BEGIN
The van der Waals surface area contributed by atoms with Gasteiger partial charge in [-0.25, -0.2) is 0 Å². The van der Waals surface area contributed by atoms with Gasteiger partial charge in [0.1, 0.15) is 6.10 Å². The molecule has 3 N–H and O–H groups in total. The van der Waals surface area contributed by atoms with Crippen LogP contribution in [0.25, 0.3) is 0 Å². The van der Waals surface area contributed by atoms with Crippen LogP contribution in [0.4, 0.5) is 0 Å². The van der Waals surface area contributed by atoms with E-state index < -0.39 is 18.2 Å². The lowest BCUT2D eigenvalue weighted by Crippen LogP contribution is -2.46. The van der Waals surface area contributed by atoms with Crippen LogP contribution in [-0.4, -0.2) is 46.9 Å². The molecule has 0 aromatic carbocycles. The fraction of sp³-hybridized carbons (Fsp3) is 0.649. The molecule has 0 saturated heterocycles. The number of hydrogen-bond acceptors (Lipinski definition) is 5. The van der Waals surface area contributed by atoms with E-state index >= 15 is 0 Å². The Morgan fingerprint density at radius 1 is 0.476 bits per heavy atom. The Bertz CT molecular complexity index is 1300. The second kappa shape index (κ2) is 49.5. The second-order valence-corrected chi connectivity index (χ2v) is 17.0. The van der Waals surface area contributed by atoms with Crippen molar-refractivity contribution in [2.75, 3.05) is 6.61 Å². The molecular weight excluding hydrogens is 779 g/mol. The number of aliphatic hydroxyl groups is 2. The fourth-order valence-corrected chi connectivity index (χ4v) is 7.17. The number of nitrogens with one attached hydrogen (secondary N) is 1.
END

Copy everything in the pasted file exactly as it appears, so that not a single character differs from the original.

The van der Waals surface area contributed by atoms with Gasteiger partial charge in [-0.25, -0.2) is 0 Å². The van der Waals surface area contributed by atoms with Gasteiger partial charge in [0.1, 0.15) is 6.10 Å². The molecule has 3 N–H and O–H groups in total. The van der Waals surface area contributed by atoms with Crippen LogP contribution in [0.25, 0.3) is 0 Å². The van der Waals surface area contributed by atoms with Crippen LogP contribution in [0.4, 0.5) is 0 Å². The van der Waals surface area contributed by atoms with E-state index < -0.39 is 18.2 Å². The lowest BCUT2D eigenvalue weighted by Crippen LogP contribution is -2.46. The van der Waals surface area contributed by atoms with Crippen LogP contribution in [-0.4, -0.2) is 46.9 Å². The molecule has 0 aromatic carbocycles. The fraction of sp³-hybridized carbons (Fsp3) is 0.649. The molecule has 0 saturated heterocycles. The number of hydrogen-bond acceptors (Lipinski definition) is 5. The van der Waals surface area contributed by atoms with E-state index >= 15 is 0 Å². The Morgan fingerprint density at radius 1 is 0.476 bits per heavy atom. The Bertz CT molecular complexity index is 1300. The second kappa shape index (κ2) is 49.5. The second-order valence-corrected chi connectivity index (χ2v) is 17.0. The van der Waals surface area contributed by atoms with Crippen molar-refractivity contribution in [2.75, 3.05) is 6.61 Å². The molecular weight excluding hydrogens is 779 g/mol. The number of aliphatic hydroxyl groups is 2. The fourth-order valence-corrected chi connectivity index (χ4v) is 7.17. The number of nitrogens with one attached hydrogen (secondary N) is 1.